Steve certainly hopes so.
Being a pro athlete can get one zip-coded around the country plenty. Steve Martins has played for six NHL teams; Jamie Rivers beats him with seven. Recently, though, each player did a stint very far away—Jamie spent a season in Russia; Steve played for a Finnish team.
From Jyväskylä, Martins’ only visual communication with then-newborn Isac was through a laptop video-chat. He laughs about it now,"I swear, I think Isac for the first year or two of his life thought dad was a cartoon character.”
Isac—and Isabelle, and the Rivers kids—would have to get used to seeing their dad on a bigger screen than a laptop. All Wolves games are broadcast on Comcast cable, and the families are sure to watch if they can’t make the arena."It doesn’t faze them because they’ve grown up with it,” says Jennifer Martins."Isabelle will run up to the TV:‘Hi, Daddy! Hi, Daddy!'”
Ashton and Braydon Rivers may be even more blase. Accustomed to seeing Jamie on commercials and televised charity events, the twins finally got a shock when they found their dad in a hockey video game."That was it,” Shannon says."That’s the first time they showed any interest in hockey whatsoever. And then they thought everything was dad in a video game!”
The boys affirm that Jamie is, of course, on their teams’ rosters—second only to the New Jersey Devils’ Brendan Shanahan.
At the Allstate
On game day at Allstate Arena in Rosemont, the Rivers family—minus Jamie—gathers in a back room with snacks and a TV set. Karson heads out to the seats and parks herself up close to the action; the boys tussle on the carpet inside until the pyrotechnics show is over.
The Martins family can’t be here today; Steve is out with a knee injury and one of the kids is sick. But on an ordinary day, Isac and Isabelle love getting in close with the team and exploring the arena. Isac will hop on the team bus occasionally (only after wins) and Isabelle likes to raid the locker room for bubble gum.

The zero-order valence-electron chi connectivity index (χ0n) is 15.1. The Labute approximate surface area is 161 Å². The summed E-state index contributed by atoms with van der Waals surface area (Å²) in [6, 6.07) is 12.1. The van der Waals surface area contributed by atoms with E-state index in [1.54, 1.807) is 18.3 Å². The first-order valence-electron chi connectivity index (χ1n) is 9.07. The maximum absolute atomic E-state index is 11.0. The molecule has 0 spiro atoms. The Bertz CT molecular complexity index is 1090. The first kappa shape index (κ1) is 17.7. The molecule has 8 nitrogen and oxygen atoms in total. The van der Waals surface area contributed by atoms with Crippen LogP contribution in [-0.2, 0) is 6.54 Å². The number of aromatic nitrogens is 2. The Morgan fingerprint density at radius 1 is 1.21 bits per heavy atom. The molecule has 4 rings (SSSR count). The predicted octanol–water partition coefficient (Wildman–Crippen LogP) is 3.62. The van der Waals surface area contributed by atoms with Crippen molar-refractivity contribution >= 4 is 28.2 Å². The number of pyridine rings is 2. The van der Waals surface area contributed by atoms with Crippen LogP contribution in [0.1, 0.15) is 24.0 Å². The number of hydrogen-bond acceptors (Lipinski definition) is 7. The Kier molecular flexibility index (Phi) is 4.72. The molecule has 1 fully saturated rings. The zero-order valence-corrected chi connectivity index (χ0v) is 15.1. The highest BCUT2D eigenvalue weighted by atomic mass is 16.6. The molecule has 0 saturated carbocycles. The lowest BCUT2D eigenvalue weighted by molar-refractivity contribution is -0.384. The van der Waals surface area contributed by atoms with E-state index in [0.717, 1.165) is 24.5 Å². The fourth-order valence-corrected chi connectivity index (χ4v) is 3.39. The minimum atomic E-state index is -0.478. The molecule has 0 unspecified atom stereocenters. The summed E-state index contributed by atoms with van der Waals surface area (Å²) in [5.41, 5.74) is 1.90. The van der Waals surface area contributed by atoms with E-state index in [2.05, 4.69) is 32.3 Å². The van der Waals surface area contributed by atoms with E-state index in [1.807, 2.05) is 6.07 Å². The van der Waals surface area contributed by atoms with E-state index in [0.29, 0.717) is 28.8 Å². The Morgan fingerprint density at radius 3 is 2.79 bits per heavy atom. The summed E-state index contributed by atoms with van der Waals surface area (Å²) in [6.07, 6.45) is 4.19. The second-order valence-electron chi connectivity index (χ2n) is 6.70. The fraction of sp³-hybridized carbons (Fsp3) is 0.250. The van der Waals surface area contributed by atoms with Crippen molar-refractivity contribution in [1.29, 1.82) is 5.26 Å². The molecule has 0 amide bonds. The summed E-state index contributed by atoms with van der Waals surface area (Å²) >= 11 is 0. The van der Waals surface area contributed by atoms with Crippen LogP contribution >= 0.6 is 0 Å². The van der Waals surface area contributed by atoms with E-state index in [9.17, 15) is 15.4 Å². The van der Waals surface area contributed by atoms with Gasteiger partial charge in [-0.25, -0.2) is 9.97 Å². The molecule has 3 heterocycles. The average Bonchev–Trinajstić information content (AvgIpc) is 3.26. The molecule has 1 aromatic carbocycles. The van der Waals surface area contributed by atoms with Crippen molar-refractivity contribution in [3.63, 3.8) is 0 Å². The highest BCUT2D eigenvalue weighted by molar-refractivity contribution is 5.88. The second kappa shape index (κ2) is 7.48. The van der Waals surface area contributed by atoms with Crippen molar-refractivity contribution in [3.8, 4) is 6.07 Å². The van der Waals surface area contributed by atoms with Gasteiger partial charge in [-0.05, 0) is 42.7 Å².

“They love going to the rink,” Jennifer Martins says."At games, they have no fear of people and running around. The fans come to the kids, they bring them candy. (The kids) think it’s their second house.”
At the game, the Wolves lose a heartbreaker to the Rochester Americans, 4-3, their third in a row. Over the next week and a half, though, they’ll take five out of seven, improving to 31-27-2-1. They’ve never had a losing season and have missed only one playoff (in 2006).
There’s an upside either way. As nice as the long off-season is,"hopefully we don’t get that long—it means we’ve done real well in the playoffs,” Jamie says."But if they don’t work out, then you’ve got a solid couple of months at home.”
Into the unknown
Jamie still wants another trip back to the NHL, while Steve is anticipating that next Calder Cup. But as much as they’d like to play forever, the 34-year-old Jamie and 36-year-old Steve are veterans nearing a day when they’ll have to turn in their sticks.
“It’ll be such a change in our life,” says Jennifer Martins."It’s our 11th season together.… I don’t think I’m looking forward to him being done with it because he likes it so much.” The moment will be bittersweet—they love playing professional hockey, but there will likely be more time for family after retirement. They may move on to coaching positions, or do something else entirely.
But the most important thing for Steve now is fatherhood."It’s everything and more,” he says."I can’t tell you enough how great it is. The kids wake up in the night and come to my room and I wake up to them.… It just makes everything worthwhile. I can’t imagine people understanding, until they actually have kids, just how much love you get out of it.”
And whatever Jamie does next, he wants to make sure he can spend as much time as possible with Shannon and the kids."We’ll see,” he says."We always just sort of make it work.”
It does seem to be working out. The day after this interview, Jamie was named the sixth captain in Wolves history.
His pack is proud.
Darren McRoy is a Chicago Parent intern and a junior at Northwestern University’s Medill School of Journalism.